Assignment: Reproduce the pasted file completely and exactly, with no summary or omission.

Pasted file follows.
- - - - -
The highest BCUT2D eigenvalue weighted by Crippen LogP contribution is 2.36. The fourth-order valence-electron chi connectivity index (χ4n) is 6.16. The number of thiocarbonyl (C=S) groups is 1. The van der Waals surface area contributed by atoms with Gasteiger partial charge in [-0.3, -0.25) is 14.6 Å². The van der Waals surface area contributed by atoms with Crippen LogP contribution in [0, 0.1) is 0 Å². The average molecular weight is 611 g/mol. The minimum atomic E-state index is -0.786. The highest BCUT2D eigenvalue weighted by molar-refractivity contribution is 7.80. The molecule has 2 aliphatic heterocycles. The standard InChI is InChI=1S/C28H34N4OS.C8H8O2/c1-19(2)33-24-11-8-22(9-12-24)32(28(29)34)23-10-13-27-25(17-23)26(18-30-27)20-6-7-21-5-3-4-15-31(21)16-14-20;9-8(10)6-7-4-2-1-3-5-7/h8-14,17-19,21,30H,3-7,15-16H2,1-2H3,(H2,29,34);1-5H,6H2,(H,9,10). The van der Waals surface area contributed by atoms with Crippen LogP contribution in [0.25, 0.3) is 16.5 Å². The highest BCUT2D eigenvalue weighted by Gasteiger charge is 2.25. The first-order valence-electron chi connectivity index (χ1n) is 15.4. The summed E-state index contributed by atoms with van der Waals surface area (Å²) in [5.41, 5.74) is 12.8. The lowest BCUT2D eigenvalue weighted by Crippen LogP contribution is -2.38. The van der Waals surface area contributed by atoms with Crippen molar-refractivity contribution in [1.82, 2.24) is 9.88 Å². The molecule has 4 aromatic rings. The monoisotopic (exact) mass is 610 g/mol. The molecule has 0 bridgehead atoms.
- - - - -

The highest BCUT2D eigenvalue weighted by Crippen LogP contribution is 2.36. The fourth-order valence-electron chi connectivity index (χ4n) is 6.16. The number of thiocarbonyl (C=S) groups is 1. The van der Waals surface area contributed by atoms with Gasteiger partial charge in [-0.3, -0.25) is 14.6 Å². The van der Waals surface area contributed by atoms with Crippen LogP contribution in [0, 0.1) is 0 Å². The average molecular weight is 611 g/mol. The minimum atomic E-state index is -0.786. The highest BCUT2D eigenvalue weighted by molar-refractivity contribution is 7.80. The molecule has 2 aliphatic heterocycles. The standard InChI is InChI=1S/C28H34N4OS.C8H8O2/c1-19(2)33-24-11-8-22(9-12-24)32(28(29)34)23-10-13-27-25(17-23)26(18-30-27)20-6-7-21-5-3-4-15-31(21)16-14-20;9-8(10)6-7-4-2-1-3-5-7/h8-14,17-19,21,30H,3-7,15-16H2,1-2H3,(H2,29,34);1-5H,6H2,(H,9,10). The van der Waals surface area contributed by atoms with Crippen LogP contribution in [0.25, 0.3) is 16.5 Å². The highest BCUT2D eigenvalue weighted by Gasteiger charge is 2.25. The first-order valence-electron chi connectivity index (χ1n) is 15.4. The summed E-state index contributed by atoms with van der Waals surface area (Å²) in [5.41, 5.74) is 12.8. The lowest BCUT2D eigenvalue weighted by Crippen LogP contribution is -2.38. The van der Waals surface area contributed by atoms with Crippen molar-refractivity contribution in [1.82, 2.24) is 9.88 Å². The molecule has 4 aromatic rings. The monoisotopic (exact) mass is 610 g/mol. The molecule has 0 bridgehead atoms.